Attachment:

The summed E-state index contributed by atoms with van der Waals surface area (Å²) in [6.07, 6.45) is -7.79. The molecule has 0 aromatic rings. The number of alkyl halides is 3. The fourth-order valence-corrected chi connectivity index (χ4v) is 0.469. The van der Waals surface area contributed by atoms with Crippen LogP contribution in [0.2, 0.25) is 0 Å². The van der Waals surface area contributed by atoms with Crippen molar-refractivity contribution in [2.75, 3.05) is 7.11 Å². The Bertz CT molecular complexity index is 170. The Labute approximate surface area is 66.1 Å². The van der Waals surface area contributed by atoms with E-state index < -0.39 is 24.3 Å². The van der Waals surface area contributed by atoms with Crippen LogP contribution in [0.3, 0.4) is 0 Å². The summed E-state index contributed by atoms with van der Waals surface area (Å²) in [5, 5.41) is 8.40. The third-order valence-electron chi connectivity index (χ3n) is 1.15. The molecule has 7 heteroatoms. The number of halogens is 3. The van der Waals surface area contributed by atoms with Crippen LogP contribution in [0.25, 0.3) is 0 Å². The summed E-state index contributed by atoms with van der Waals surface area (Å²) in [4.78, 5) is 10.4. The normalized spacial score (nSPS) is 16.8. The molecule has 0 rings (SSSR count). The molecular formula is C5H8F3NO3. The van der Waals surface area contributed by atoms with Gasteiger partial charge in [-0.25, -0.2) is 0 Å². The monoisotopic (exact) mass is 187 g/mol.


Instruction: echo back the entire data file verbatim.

The summed E-state index contributed by atoms with van der Waals surface area (Å²) in [6.07, 6.45) is -7.79. The molecule has 0 aromatic rings. The number of alkyl halides is 3. The fourth-order valence-corrected chi connectivity index (χ4v) is 0.469. The van der Waals surface area contributed by atoms with Crippen LogP contribution in [0.2, 0.25) is 0 Å². The van der Waals surface area contributed by atoms with Crippen molar-refractivity contribution in [2.75, 3.05) is 7.11 Å². The Bertz CT molecular complexity index is 170. The Labute approximate surface area is 66.1 Å². The van der Waals surface area contributed by atoms with E-state index < -0.39 is 24.3 Å². The van der Waals surface area contributed by atoms with Crippen LogP contribution in [0.3, 0.4) is 0 Å². The summed E-state index contributed by atoms with van der Waals surface area (Å²) in [5, 5.41) is 8.40. The third-order valence-electron chi connectivity index (χ3n) is 1.15. The molecule has 7 heteroatoms. The number of halogens is 3. The van der Waals surface area contributed by atoms with Crippen LogP contribution in [0.25, 0.3) is 0 Å². The summed E-state index contributed by atoms with van der Waals surface area (Å²) in [4.78, 5) is 10.4. The normalized spacial score (nSPS) is 16.8. The molecule has 0 rings (SSSR count). The molecular formula is C5H8F3NO3. The van der Waals surface area contributed by atoms with Gasteiger partial charge in [-0.25, -0.2) is 0 Å². The monoisotopic (exact) mass is 187 g/mol.